Your Organic Kitchen: Cook Eggs; Don't Boil


Chopped, sliced or wedged, hard-cooked eggs are the base for egg salad, and they add protein and a happy glow to tossed and composed salads and casseroles.


Hard-cooked eggs are often incorrectly called hard-boiled eggs. Yes, the cooking water must come to a boil. But you’ll get more tender, less rubbery eggs—without a green ring around the yolk—and you’ll have less breakage if you turn off the heat or remove the pan from the burner, allowing the eggs to cook gently in hot water.

Very fresh eggs may be difficult to peel. The fresher the eggs, the more tenaciously the shell membranes cling. The simplest method for easy peeling is to buy and refrigerate eggs a week to 10 days in advance of hard-cooking. This brief “breather” allows the eggs to take in air, which helps separate the membranes from the shell.

Follow these steps to produce picture-perfect hard-cooked eggs, and visit the American Egg Board for quick and easy hard-cooked egg recipes.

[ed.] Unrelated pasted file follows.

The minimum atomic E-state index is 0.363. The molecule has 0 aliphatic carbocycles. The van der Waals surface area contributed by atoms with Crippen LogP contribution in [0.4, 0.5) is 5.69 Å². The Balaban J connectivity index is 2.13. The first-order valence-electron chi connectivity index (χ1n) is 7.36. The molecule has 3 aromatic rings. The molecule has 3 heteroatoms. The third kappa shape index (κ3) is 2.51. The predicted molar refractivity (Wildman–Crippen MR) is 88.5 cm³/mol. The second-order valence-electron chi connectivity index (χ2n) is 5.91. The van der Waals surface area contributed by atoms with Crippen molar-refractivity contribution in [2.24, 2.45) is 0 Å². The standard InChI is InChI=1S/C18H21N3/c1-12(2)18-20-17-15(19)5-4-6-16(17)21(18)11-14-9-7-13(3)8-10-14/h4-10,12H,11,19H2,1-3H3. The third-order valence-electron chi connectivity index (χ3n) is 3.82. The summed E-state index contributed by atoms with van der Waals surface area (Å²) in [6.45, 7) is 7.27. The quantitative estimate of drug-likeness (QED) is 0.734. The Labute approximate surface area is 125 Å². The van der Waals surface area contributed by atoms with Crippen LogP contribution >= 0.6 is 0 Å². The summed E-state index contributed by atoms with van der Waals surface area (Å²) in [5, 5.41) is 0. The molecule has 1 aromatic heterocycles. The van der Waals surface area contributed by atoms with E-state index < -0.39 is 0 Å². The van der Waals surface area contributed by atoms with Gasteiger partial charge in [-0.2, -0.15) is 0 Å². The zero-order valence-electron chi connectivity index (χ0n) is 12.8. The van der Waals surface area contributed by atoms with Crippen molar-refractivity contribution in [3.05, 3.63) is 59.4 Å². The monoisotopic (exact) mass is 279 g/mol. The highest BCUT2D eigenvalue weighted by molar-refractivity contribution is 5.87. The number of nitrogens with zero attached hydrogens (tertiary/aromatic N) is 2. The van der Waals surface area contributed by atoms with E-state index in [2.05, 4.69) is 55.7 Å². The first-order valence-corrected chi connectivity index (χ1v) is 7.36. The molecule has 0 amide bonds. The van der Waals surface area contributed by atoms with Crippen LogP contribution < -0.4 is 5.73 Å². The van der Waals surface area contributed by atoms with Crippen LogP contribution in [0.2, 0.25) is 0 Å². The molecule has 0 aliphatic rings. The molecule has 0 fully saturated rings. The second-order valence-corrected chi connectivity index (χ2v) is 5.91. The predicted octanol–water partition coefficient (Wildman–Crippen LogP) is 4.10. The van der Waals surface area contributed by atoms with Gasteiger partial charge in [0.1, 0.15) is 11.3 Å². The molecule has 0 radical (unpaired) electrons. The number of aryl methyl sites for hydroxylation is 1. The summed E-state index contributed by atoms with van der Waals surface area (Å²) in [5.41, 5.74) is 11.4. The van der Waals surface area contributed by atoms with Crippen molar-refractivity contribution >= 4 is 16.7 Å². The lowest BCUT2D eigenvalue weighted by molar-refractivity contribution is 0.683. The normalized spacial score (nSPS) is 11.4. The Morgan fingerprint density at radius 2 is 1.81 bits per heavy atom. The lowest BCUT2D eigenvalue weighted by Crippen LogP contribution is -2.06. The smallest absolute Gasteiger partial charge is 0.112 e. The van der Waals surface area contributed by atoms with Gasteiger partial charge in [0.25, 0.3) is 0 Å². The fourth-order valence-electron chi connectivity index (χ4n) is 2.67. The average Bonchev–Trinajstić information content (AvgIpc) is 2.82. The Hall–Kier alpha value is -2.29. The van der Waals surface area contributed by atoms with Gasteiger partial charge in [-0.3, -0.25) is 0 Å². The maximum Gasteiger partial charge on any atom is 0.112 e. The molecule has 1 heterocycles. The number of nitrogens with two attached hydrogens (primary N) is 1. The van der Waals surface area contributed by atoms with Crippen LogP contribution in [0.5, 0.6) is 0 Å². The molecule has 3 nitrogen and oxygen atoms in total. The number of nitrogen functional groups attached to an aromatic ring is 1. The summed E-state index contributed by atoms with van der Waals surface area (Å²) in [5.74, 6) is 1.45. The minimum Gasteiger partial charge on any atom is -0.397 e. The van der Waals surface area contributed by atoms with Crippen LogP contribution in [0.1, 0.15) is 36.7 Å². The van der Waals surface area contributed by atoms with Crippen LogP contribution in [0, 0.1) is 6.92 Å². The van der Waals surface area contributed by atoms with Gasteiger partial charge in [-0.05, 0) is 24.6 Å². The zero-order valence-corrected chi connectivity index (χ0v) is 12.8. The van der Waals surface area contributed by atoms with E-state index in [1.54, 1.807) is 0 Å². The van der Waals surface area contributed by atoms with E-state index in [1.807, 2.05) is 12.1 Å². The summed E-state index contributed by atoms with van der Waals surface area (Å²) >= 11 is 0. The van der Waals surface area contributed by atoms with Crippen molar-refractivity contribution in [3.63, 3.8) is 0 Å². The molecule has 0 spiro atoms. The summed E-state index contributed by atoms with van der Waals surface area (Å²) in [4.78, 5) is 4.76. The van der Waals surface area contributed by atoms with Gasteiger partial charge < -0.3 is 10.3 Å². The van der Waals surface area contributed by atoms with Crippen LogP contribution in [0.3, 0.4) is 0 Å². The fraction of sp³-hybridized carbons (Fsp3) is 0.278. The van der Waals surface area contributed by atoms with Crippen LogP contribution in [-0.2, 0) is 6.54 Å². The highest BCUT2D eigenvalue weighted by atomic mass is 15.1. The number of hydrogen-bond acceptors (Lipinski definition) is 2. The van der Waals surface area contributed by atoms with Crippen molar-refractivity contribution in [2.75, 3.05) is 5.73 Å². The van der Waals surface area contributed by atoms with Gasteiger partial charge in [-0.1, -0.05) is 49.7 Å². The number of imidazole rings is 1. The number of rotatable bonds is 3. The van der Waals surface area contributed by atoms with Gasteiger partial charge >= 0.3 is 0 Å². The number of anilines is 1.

1. Place eggs in single layer in saucepan. Add enough tap water to come at least 1 inch above eggs.
  2. Cover. Quickly bring just to boiling. Turn off heat.
  3. If necessary, remove pan from burner to prevent further boiling. Let eggs stand, covered, in the hot water about 15 minutes for large eggs (12 minutes for medium, 18 for extra large).
  4. Immediately run cold water over eggs, or place them in ice water (not standing water) until completely cooled. Once cooled, refrigerate eggs in their shells and use within one week of cooking, or peel and use immediately.
  5. To remove shell, crackle it by tapping gently until a fine network of lines appears all over the shell.
  6. Roll egg between hands to loosen shell.
  7. Peel, starting at large end. Hold egg under running cold water or dip in bowl of water to help ease off shell.
  8. To segment eggs evenly, use an egg slicer or wedger. For chopped eggs, rotate a sliced egg 90° in a slicer and slice again. Or, chop eggs with a sharp pastry blender in a bowl. Draw down a wedger’s wires only partway to open an egg to hold a stuffing or resemble a flower.

Photo courtesy of NewsUSA

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